The Bears are averaging a little under 19K fans per night this season but it's not unrealistic to expect that number to be higher on Friday. All of the stuffed bears will be sent to the Stollery where they will be handed out to the hundreds of kids admitted to the hospital as they undergo and recover from life saving procedures. Not only are the Grizzly Bears collecting toys but the organization is out in force to try and drum up donations as well. Proceeds from the in-house 50/50 draw that night will all be given to the Stollery and throughout the building staff will be on hand to accept donations of cash, credit or cheque. 

The Stollery Children's Hospital is located in Edmonton, Alberta and sees well over 300K patients through it's doors every year. Being located in North-Central Alberta, the Stollery is the nearest hospital of its kind for families in most of western Canada outside of the Vancouver area. Patients from Alberta, Saskatchewan, Manitoba, northern BC as well as the Yukon and Northwest Territories can be found as patients at any time. No hospital in Canada performs more organ transplants for children than the Stollery.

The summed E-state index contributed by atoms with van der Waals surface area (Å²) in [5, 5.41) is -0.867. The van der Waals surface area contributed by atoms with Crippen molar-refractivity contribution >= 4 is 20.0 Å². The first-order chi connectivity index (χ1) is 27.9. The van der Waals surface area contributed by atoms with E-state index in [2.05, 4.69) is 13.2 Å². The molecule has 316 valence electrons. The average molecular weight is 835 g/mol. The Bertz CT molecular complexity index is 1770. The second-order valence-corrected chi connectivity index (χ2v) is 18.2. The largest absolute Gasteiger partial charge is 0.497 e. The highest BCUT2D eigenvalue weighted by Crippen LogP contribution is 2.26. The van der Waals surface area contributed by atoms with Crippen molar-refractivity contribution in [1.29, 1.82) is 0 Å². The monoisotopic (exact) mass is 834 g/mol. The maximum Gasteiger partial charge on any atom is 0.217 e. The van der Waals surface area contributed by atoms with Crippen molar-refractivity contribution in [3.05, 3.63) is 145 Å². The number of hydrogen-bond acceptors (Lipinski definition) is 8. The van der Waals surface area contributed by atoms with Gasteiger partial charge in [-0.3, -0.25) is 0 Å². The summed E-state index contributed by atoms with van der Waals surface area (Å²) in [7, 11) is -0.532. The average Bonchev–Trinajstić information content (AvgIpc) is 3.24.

"The Stollery Children’s Hospital is the only children’s hospital in Canada that is woven through an adult hospital and it’s also the most specialized children’s Hospital in Western Canada," said a hospital representative, "The challenge is that the space no longer matches the growing need of the population that we serve."